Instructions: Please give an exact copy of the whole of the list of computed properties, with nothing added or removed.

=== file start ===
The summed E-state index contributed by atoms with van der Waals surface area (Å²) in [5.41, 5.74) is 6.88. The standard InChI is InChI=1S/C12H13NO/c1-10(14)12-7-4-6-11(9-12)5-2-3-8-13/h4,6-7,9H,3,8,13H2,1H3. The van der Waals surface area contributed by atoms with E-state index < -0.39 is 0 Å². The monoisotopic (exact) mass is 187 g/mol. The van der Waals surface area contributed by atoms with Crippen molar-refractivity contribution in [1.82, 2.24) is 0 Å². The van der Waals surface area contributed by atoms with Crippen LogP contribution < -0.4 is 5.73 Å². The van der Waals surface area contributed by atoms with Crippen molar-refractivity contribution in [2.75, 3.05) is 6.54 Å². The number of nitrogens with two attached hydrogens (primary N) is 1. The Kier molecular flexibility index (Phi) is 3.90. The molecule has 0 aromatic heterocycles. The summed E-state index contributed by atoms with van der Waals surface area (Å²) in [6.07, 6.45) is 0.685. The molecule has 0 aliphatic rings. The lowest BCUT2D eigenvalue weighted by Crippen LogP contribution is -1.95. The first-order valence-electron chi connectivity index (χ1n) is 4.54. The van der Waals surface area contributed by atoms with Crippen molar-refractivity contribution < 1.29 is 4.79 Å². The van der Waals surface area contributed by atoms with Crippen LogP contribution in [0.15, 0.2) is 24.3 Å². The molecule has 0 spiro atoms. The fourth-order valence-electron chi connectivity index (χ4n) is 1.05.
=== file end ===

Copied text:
The summed E-state index contributed by atoms with van der Waals surface area (Å²) in [5.41, 5.74) is 6.88. The standard InChI is InChI=1S/C12H13NO/c1-10(14)12-7-4-6-11(9-12)5-2-3-8-13/h4,6-7,9H,3,8,13H2,1H3. The van der Waals surface area contributed by atoms with E-state index < -0.39 is 0 Å². The monoisotopic (exact) mass is 187 g/mol. The van der Waals surface area contributed by atoms with Crippen molar-refractivity contribution in [1.82, 2.24) is 0 Å². The van der Waals surface area contributed by atoms with Crippen LogP contribution < -0.4 is 5.73 Å². The van der Waals surface area contributed by atoms with Crippen molar-refractivity contribution in [2.75, 3.05) is 6.54 Å². The number of nitrogens with two attached hydrogens (primary N) is 1. The Kier molecular flexibility index (Phi) is 3.90. The molecule has 0 aromatic heterocycles. The summed E-state index contributed by atoms with van der Waals surface area (Å²) in [6.07, 6.45) is 0.685. The molecule has 0 aliphatic rings. The lowest BCUT2D eigenvalue weighted by Crippen LogP contribution is -1.95. The first-order valence-electron chi connectivity index (χ1n) is 4.54. The van der Waals surface area contributed by atoms with Crippen molar-refractivity contribution < 1.29 is 4.79 Å². The van der Waals surface area contributed by atoms with Crippen LogP contribution in [0.15, 0.2) is 24.3 Å². The molecule has 0 spiro atoms. The fourth-order valence-electron chi connectivity index (χ4n) is 1.05.